From Modern Mythcraft to Magical Surrealism

Con Report: Fourth Street Fantasy

Fourth Street Fantasy is a smallish single track convention, which basically means that there is only one panel going on at a time, and everybody gets the same overall experience. This leads to the real point of Fourth Street – which is the conversation. It spills from the panels (which involve lots of audience participation) to the con suite to any nearby eatery where con goers are gathered. It’s all about the conversation.

It’s not exactly “The Little Con that Could”, because a core group has been part of this con’s history and friendship and there is a local SFF scene – and I don’t have much to base this on because I’ve been to two cons: Fourth Street 2008 and Fourth Street 2009. But the con works, and I suspect very much that it works in ways that some larger cons might not. Fourth Street tags itself as the “best fantasy convention on the block”, and though I haven’t been to any others, I have a difficult time arguing with that statement.

Words become code. Having only been to two conventions, I don’t know if each con has its own language or if there is a fan-language, but what I think happens is that each particular convention evolves its own language. It tends to happen early on. “She was sad”, in its original context, was an example of bad writing. Throughout the convention, repetition gave it meaning. Gave it humor. Gave it a place in the language, in the conversation. The same with “I liked his earlier work”. Steven Brust initially used it as an example of how to get out of admitting you haven’t read an author whom you would be embarrassed to admit to haven’t read. It crops up again and again, not entirely in the original context, but it is a shared word. A code, if you will.

Part of how this works, I believe, is that Fourth Street is such a small con with a single track of programming. Unless one skips a panel (and few do), everybody is speaking the same language and learns the same signals and code words. Sure, those who know each other perhaps have a richer shared language, but the collective group of the convention gets the same jokes because of the shared code.

It’s really cool.

For me, the con experience is centered around panel. I want to hear what the smart and interesting writer type people have to talk about. Going to Fourth Street makes me want to read more. I’ve read Palimpsest, and I appreciate it but it didn’t fully work for me, but after one panel with Catherynne Valente and I want to read The Orphan’s Tales. And then I want to read Melusine, from Sarah Monette. And everything Steven Brust has ever written (or will ever write). And. And. Well, there’s a point here. And it’s that getting to listen to great conversation between the writers tends to excite me to go seek out their work. I picked up Brust’s Jhereg after last year’s Fourth Street. Still haven’t read it, but it’s the thought that counts.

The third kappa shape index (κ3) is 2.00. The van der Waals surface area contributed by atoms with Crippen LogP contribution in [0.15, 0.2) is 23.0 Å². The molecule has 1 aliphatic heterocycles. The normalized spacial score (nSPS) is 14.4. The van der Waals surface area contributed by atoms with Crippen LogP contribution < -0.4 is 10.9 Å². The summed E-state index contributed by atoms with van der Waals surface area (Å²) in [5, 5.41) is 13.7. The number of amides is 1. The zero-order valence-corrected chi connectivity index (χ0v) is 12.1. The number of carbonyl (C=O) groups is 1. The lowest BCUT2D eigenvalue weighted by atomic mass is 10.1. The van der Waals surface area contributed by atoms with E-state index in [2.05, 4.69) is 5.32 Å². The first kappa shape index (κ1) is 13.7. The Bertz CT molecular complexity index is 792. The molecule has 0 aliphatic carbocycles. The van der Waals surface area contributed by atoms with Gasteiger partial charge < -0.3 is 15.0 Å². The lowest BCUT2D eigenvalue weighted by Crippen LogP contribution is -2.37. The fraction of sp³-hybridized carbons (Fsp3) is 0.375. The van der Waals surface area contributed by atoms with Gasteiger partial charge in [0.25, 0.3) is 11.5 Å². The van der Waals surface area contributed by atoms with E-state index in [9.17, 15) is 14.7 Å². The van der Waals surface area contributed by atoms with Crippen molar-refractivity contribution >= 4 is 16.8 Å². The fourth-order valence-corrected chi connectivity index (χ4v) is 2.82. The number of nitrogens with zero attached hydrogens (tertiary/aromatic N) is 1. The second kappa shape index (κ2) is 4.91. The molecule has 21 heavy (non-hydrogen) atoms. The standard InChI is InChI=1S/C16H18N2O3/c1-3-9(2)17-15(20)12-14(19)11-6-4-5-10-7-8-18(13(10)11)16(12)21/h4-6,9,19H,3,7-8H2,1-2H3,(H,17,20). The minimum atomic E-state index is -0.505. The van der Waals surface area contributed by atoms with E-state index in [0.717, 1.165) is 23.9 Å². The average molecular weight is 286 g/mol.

Those who are outstanding on panel and should be sought out in the future for as many panels as possible: Cat Valente, Teresa Nielsen Hayden, Sarah Monette, Sharyn November, and Steven Brust.

If I had my way Brust would find himself on every panel. It’ll never happen.

It’s the sort of place where even unsociable people (like me!) can see the same faces each day, meet people, get to know them, and share a meal. And talk about stuff. Because again, it’s the conversation.

Part of the conversation that started at a panel on the popularity of YA was questioning what the next big thing would be. Right now it is vampires. But what happens next. Abra Staffin Wiebe figured out that the next vampires will be robots, not zombies. Zombies have the whole brain-leak problem and werewolves just haven’t caught on in the same way. But Robots. Robots are next. Note the character of Cameron on Sarah Connor Chronicles. This is one example of the sort of conversation that can spin off over dinner after a good panel. This is also a single conversation I happened to be a part of. There are all sorts of conversations happening at Fourth Street.

Two great panels on Day 2, which in my limited experience tends to be the strong day because it is the only full day of panel, were the “Family and Fantasy” and “Food, Fashion, and Fornication” panels. For very different reasons. Family and Fantasy actually talked about a variety of ways family was portrayed (or not) in fantasy literature. FFF did get at different ways the use of food, fashion, and fornication implies certain things about the world. But, I was here last year and last year was a much more in depth discussion with one serious historical fornication expert that really changed the nature of the conversation. It’s interesting to see the same topic attacked in different ways depending on who was there.

This year’s Fourth Street has a most excellent souvenir for members. A pen. Oh, but not just a pen, a pen that is shaped sort of like a Hugo award. Oh, but not just a pen that is shaped sort of like a Hugo award, a pen that is also a flash drive. The flash drive contains a buncha pre-loaded content – the program for this year’s con, some useful info, memories of previous conventions, a slideshow, and “The Alternate History 2009 Fourth Street”. This last folder is about what we might have experienced had situations been different and Cory Doctorow and Jonathan Coulton been able to attend. We get two Coulton mp3s (“Skullcrusher Mountain” and “The Future Soon”) and Cory’s story “The Things that Make Me Weak and Strange Get Engineered Away”. It has great content and is a nice bonus.

That’s a taste of Fourth Street. Describing a the flavor of a meal can only go so far, no matter how many words are used. The only way to really know how a meal tastes is to try it for yourself. So it is with Fourth Street Fantasy.

Tagged as: